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What is preventing Sonoma from reaching ‘preschool for all’?

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What is available for free:

All district-run preschool classes are half- day. The district runs preschool classrooms at three sites:

1. El Verano hosts one three-hour morning class for 24 students and one three-hour afternoon class for 24 students

2. Prestwood hosts one three-hour morning class for 16 students and one three-hour afternoon class for 16 students

3. Sassarini hosts one four-hour morning class for 24 students

Priority is given to four-year-olds over three-year-olds. For the 2019-2020 school year all spots are full, except for a few spots available reserved for students with IEPs. There is a short wait list.

If free preschool is available in Sonoma, why aren’t all of its 3 and 4-year-olds in class?

That question is at the center of a new study commissioned by the Sonoma Valley Education Foundation to survey the preschool landscape in the Valley.

A decade ago, about a third of all Valley kindergartners arrived for the first day of school having attended either public or private preschool. In 2012, that number was 50 percent. For the past few years, the number has held steady at 80 percent. And the Sonoma Valley Education Foundation wants to know what it will take to move the needle toward 100 percent.

“Early childhood education experiences are important to the future success of our students,” said Sonoma Valley Unified School District Superintendent Socorro Shiels.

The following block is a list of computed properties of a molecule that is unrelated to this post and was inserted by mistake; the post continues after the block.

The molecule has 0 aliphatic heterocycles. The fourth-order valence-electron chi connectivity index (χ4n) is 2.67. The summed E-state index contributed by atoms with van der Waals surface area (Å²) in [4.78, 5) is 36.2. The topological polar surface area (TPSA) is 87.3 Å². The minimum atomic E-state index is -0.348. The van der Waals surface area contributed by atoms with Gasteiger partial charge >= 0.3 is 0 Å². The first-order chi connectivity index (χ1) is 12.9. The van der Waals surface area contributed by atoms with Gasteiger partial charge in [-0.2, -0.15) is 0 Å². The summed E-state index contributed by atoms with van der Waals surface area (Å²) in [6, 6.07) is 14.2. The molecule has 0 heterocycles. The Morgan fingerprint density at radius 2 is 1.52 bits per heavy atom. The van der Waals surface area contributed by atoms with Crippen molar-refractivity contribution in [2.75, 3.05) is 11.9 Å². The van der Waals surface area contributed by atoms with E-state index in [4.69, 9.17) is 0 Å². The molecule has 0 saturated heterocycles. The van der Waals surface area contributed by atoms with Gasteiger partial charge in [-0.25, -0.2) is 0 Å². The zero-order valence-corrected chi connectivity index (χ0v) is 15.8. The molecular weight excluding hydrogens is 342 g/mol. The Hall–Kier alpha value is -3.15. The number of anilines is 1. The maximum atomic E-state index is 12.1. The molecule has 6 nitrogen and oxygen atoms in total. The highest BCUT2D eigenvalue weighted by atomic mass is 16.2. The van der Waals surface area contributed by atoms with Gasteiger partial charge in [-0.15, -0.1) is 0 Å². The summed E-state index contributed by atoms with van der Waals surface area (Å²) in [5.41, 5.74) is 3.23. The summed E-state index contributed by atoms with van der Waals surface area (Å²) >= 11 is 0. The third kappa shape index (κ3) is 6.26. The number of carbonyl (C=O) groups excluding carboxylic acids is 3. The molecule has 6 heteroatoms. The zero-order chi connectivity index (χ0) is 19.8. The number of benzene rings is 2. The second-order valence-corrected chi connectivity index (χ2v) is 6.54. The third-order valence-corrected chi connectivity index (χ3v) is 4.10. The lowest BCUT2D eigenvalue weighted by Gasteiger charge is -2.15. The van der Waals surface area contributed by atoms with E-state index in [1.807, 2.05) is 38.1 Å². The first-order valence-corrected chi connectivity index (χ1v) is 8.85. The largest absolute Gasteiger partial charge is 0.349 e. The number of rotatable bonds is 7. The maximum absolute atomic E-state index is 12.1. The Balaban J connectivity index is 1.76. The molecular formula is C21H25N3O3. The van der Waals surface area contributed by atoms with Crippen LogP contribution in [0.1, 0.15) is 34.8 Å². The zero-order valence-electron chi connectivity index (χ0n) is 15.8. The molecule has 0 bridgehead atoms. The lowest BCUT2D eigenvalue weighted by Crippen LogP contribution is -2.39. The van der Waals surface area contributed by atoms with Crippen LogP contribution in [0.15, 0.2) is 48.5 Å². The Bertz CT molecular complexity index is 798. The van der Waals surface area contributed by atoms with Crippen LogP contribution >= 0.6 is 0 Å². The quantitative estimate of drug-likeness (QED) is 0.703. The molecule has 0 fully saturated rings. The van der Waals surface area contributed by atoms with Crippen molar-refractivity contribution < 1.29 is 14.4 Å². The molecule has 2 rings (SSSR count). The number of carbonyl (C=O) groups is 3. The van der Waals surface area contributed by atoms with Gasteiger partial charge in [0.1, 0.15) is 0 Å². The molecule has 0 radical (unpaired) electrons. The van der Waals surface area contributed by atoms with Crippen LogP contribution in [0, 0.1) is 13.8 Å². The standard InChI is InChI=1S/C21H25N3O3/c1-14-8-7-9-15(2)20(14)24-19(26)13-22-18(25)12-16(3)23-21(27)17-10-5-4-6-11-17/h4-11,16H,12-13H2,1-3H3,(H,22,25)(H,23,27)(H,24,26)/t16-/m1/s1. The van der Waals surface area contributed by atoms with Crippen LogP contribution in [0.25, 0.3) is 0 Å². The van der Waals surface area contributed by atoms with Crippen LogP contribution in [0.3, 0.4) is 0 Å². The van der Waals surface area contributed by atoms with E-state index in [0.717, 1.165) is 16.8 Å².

Working in collaboration with the school district, the Education Foundation has hired early childhood education consultant Rob Corso to conduct the study. According to district officials, Corso has more than 30 years of experience in early childhood education as a provider, a researcher and an administrator.

Corso says that his recommendations will center on quality, equity and access. Specifically, he says, the quality of options available in Sonoma Valley, whether families have access to the kind of programs they want, and whether there are barriers to these programs for lower income families, families of students with disabilities or families for whom English is not their first language.

Corso said his work can be categorized in five areas:

1. Demographics – How many students can the district expect to enter kindergarten?

2. What should the model be? What are the current families’ barriers to attending? What should the district offer: full or half day? Can the district adequately provide services to students with disabilities, undocumented students, English language learners, etc.

3. What are the workforce issues in terms of preschool teacher support and professional development?

4. What are the best practices for measuring district outcomes?

5. What is the road map to the future? Recommendations for design and funding.

Initially, Corso will meet with local teachers, parents and other preschool stakeholders in order to better understand Sonoma’s existing offerings.

“Then, we need to figure out who’s out there,” said El Verano principal Maite Iturri, who is temporarily serving as the district’s preschool director. (The district is in the process of hiring a full-time director for next year, a position funded by the Education Foundation.)

“We fund it, they run it,” said Angela Ryan, the foundation’s director of programs and grants, about the district’s preschool program. “The study will help us understand both the preschool landscape here and our potential student population.”

Corso is reaching out to all of the district’s community partners, including La Luz Center, First 5, Head Start, Hanna Institute, Community Child Care Council, as well as private preschool and family child care providers, to gain a clearer understanding of early childhood education in Sonoma Valley.